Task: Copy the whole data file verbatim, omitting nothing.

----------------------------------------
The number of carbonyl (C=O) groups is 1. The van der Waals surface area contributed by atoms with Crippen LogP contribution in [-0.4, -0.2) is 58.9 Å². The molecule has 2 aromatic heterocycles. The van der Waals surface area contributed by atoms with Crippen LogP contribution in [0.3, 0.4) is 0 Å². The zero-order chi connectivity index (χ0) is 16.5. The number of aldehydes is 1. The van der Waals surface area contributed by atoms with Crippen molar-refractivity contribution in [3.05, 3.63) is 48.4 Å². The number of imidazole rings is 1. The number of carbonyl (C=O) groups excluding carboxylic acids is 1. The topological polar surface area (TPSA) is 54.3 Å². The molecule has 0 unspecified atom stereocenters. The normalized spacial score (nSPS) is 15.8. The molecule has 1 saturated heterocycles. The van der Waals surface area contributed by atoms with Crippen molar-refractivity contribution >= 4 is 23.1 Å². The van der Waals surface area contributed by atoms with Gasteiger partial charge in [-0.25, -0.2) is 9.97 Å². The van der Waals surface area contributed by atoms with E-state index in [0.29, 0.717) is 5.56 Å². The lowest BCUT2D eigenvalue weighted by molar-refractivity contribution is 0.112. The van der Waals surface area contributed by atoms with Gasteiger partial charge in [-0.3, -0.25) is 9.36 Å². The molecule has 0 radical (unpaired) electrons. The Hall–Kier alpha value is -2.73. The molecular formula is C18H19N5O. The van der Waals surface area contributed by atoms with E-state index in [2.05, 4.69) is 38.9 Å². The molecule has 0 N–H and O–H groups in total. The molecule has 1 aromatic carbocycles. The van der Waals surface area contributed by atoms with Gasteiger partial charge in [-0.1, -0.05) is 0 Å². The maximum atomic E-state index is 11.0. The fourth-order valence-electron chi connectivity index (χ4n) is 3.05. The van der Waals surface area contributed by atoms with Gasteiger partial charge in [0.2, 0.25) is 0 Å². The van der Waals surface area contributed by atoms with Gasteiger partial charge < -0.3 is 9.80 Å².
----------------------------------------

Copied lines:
The number of carbonyl (C=O) groups is 1. The van der Waals surface area contributed by atoms with Crippen LogP contribution in [-0.4, -0.2) is 58.9 Å². The molecule has 2 aromatic heterocycles. The van der Waals surface area contributed by atoms with Crippen LogP contribution in [0.3, 0.4) is 0 Å². The zero-order chi connectivity index (χ0) is 16.5. The number of aldehydes is 1. The van der Waals surface area contributed by atoms with Crippen molar-refractivity contribution in [3.05, 3.63) is 48.4 Å². The number of imidazole rings is 1. The number of carbonyl (C=O) groups excluding carboxylic acids is 1. The topological polar surface area (TPSA) is 54.3 Å². The molecule has 0 unspecified atom stereocenters. The normalized spacial score (nSPS) is 15.8. The molecule has 1 saturated heterocycles. The van der Waals surface area contributed by atoms with Crippen molar-refractivity contribution >= 4 is 23.1 Å². The van der Waals surface area contributed by atoms with Gasteiger partial charge in [-0.25, -0.2) is 9.97 Å². The van der Waals surface area contributed by atoms with E-state index in [0.29, 0.717) is 5.56 Å². The lowest BCUT2D eigenvalue weighted by molar-refractivity contribution is 0.112. The van der Waals surface area contributed by atoms with Gasteiger partial charge in [-0.3, -0.25) is 9.36 Å². The molecule has 0 radical (unpaired) electrons. The Hall–Kier alpha value is -2.73. The molecular formula is C18H19N5O. The van der Waals surface area contributed by atoms with E-state index in [2.05, 4.69) is 38.9 Å². The molecule has 0 N–H and O–H groups in total. The molecule has 1 aromatic carbocycles. The van der Waals surface area contributed by atoms with Gasteiger partial charge in [-0.1, -0.05) is 0 Å². The maximum atomic E-state index is 11.0. The fourth-order valence-electron chi connectivity index (χ4n) is 3.05. The van der Waals surface area contributed by atoms with Gasteiger partial charge in [0.2, 0.25) is 0 Å². The van der Waals surface area contributed by atoms with Gasteiger partial charge < -0.3 is 9.80 Å².